Nebraska Law's self-study, conversations propel diversity plans

· 6 min read

Nebraska Law’s self-study, conversations propel diversity plans

The new business and law major at Nebraska offers students an interdisciplinary education in which they gain foundational legal knowledge to better solve business challenges. Graduates will be prepared to fill roles in multiple growing fields requiring some legal knowledge but not a juris doctorate.
Catherine Wilson, associate professor, leads a conversation in the College of Law.

As the University of Nebraska–Lincoln prepares for the State of Diversity forum on Oct. 28, Nebraska Today is sitting down with college leaders to explore how inclusive excellence is being folded into day-to-day campus activities.

Since 2019, the university’s Office of Diversity and Inclusion has worked directly with institutional leaders in multiple ways, including through the Council of Inclusive Excellence and Diversity. Intended to connect colleges, primary campus units and ODI, the council is led by Nkenge Friday, assistant vice chancellor for strategic initiatives, with representation from across the institution.

The work of the council has been pivotal in guiding diversity, equity and inclusion plans university-wide. And, momentum realized through the council is being featured in this Q&A series.

Today, we’re continuing the series by chatting with Anna Shavers, associate dean for diversity and inclusion, and Cline Williams Professor of Citizenship Law in the university’s College of Law.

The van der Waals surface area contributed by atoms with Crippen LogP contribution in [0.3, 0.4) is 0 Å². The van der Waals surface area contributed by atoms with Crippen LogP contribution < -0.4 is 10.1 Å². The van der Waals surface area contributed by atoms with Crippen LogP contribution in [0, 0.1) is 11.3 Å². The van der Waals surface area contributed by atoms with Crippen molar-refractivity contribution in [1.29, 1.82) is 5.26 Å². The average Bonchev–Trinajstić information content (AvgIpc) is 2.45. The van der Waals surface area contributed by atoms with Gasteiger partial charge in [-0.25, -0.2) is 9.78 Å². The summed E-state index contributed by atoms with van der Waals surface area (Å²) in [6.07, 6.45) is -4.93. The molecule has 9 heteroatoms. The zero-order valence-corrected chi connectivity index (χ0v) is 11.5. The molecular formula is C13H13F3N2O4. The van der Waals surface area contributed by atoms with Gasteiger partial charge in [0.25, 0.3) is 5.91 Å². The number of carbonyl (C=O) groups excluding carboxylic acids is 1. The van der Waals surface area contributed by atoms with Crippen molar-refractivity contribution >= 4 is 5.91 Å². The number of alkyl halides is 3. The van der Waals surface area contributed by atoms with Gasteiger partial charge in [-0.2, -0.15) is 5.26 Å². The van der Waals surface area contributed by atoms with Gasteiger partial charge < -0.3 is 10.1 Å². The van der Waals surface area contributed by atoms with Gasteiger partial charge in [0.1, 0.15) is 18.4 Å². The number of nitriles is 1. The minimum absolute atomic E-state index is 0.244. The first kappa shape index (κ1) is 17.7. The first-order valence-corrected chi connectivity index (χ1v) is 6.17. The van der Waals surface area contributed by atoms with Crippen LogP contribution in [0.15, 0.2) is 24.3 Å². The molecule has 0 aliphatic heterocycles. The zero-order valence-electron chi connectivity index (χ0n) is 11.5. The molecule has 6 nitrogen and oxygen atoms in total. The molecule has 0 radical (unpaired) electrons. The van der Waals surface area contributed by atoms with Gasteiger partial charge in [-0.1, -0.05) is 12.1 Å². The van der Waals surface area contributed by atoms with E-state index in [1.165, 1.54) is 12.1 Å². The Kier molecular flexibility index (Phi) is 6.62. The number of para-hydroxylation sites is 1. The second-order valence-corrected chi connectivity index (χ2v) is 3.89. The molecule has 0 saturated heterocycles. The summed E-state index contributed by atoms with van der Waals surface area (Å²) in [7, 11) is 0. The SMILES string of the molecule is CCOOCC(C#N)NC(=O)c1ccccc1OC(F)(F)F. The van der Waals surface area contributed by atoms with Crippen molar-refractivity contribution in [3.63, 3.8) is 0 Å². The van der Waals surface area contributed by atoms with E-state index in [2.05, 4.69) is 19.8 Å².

This question and answer series exploring campus diversity, equity and inclusion planning will continue beyond the State of Diversity forum and into November. If your college, department or unit has a plan to feature, contact Troy Fedderson at or 402-472-8515.

What is the state of diversity, equity and inclusion planning in the College of Law?


Our law school’s recent journey toward greater diversity, equity and inclusion started in 2018 when Dean (Richard) Moberly created the position I hold now, which is associate dean for diversity and inclusion. I believe this to be the first such position created at UNL. It grew out of the faculty Committee on Diversity and Inclusion that was previously created. The committee now includes the associate dean, and representation from students, faculty, and staff across the college. We have recommended a change to the titles of both the associate dean and the committee to Diversity, Equity, and Inclusion. This important group helps guide and inform our decisions. We are also finalizing our DEI strategic plan, creating more and different opportunities to share our student’s and faculty’s work in this space, and rethinking our admission strategies, hiring practices, and retention efforts.